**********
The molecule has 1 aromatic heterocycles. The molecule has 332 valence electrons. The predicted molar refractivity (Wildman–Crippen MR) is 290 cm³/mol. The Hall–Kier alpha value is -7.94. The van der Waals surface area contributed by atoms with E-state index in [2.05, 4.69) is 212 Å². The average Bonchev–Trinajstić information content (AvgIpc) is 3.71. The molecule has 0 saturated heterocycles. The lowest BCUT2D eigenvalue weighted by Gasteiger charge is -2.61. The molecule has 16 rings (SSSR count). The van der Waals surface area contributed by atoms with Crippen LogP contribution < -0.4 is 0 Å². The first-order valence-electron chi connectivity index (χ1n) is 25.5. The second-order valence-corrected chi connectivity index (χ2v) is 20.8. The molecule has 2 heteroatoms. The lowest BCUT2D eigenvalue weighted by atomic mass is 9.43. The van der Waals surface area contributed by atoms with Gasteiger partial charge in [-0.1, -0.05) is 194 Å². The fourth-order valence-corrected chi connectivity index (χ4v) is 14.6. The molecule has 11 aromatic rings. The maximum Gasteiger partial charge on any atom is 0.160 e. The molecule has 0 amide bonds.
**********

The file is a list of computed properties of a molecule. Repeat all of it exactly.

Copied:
The molecule has 1 aromatic heterocycles. The molecule has 332 valence electrons. The predicted molar refractivity (Wildman–Crippen MR) is 290 cm³/mol. The Hall–Kier alpha value is -7.94. The van der Waals surface area contributed by atoms with E-state index in [2.05, 4.69) is 212 Å². The average Bonchev–Trinajstić information content (AvgIpc) is 3.71. The molecule has 0 saturated heterocycles. The lowest BCUT2D eigenvalue weighted by Gasteiger charge is -2.61. The molecule has 16 rings (SSSR count). The van der Waals surface area contributed by atoms with Crippen LogP contribution < -0.4 is 0 Å². The first-order valence-electron chi connectivity index (χ1n) is 25.5. The second-order valence-corrected chi connectivity index (χ2v) is 20.8. The molecule has 2 heteroatoms. The lowest BCUT2D eigenvalue weighted by atomic mass is 9.43. The van der Waals surface area contributed by atoms with Gasteiger partial charge in [-0.1, -0.05) is 194 Å². The fourth-order valence-corrected chi connectivity index (χ4v) is 14.6. The molecule has 11 aromatic rings. The maximum Gasteiger partial charge on any atom is 0.160 e. The molecule has 0 amide bonds.